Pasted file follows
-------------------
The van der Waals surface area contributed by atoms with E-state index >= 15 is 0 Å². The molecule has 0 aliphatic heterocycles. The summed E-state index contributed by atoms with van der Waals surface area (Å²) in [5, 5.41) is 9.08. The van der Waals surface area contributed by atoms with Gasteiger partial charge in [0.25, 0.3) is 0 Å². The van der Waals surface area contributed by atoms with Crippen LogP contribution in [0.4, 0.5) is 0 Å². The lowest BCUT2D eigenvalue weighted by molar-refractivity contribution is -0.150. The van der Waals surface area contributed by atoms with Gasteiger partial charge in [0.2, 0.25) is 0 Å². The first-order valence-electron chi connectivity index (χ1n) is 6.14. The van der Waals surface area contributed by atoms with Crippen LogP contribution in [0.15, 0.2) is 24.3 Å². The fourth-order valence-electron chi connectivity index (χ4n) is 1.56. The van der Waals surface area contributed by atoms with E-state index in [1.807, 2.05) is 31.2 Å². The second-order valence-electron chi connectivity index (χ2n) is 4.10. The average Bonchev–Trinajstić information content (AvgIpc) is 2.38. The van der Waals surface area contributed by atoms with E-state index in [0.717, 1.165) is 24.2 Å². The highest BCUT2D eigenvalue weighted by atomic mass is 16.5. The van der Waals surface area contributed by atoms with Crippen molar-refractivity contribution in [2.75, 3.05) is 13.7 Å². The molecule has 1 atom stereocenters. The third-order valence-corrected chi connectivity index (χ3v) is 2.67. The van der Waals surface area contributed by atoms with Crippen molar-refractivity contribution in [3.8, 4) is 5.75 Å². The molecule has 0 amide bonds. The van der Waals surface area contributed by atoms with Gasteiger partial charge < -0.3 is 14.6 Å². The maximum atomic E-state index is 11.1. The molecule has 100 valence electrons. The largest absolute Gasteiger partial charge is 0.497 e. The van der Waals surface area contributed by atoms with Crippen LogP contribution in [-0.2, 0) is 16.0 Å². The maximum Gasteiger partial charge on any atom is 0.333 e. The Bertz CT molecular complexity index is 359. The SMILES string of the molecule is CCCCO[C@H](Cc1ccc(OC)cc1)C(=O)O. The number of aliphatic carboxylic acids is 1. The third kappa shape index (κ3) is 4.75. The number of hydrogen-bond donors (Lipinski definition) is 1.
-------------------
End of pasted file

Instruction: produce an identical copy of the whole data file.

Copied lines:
The van der Waals surface area contributed by atoms with E-state index >= 15 is 0 Å². The molecule has 0 aliphatic heterocycles. The summed E-state index contributed by atoms with van der Waals surface area (Å²) in [5, 5.41) is 9.08. The van der Waals surface area contributed by atoms with Gasteiger partial charge in [0.25, 0.3) is 0 Å². The van der Waals surface area contributed by atoms with Crippen LogP contribution in [0.4, 0.5) is 0 Å². The lowest BCUT2D eigenvalue weighted by molar-refractivity contribution is -0.150. The van der Waals surface area contributed by atoms with Gasteiger partial charge in [0.2, 0.25) is 0 Å². The first-order valence-electron chi connectivity index (χ1n) is 6.14. The van der Waals surface area contributed by atoms with Crippen LogP contribution in [0.15, 0.2) is 24.3 Å². The fourth-order valence-electron chi connectivity index (χ4n) is 1.56. The van der Waals surface area contributed by atoms with E-state index in [1.807, 2.05) is 31.2 Å². The second-order valence-electron chi connectivity index (χ2n) is 4.10. The average Bonchev–Trinajstić information content (AvgIpc) is 2.38. The van der Waals surface area contributed by atoms with E-state index in [0.717, 1.165) is 24.2 Å². The highest BCUT2D eigenvalue weighted by atomic mass is 16.5. The van der Waals surface area contributed by atoms with Crippen molar-refractivity contribution in [2.75, 3.05) is 13.7 Å². The molecule has 1 atom stereocenters. The third-order valence-corrected chi connectivity index (χ3v) is 2.67. The van der Waals surface area contributed by atoms with Crippen molar-refractivity contribution in [3.8, 4) is 5.75 Å². The molecule has 0 amide bonds. The van der Waals surface area contributed by atoms with Gasteiger partial charge < -0.3 is 14.6 Å². The maximum atomic E-state index is 11.1. The molecule has 100 valence electrons. The largest absolute Gasteiger partial charge is 0.497 e. The van der Waals surface area contributed by atoms with Crippen LogP contribution in [-0.2, 0) is 16.0 Å². The maximum Gasteiger partial charge on any atom is 0.333 e. The Bertz CT molecular complexity index is 359. The SMILES string of the molecule is CCCCO[C@H](Cc1ccc(OC)cc1)C(=O)O. The number of aliphatic carboxylic acids is 1. The third kappa shape index (κ3) is 4.75. The number of hydrogen-bond donors (Lipinski definition) is 1.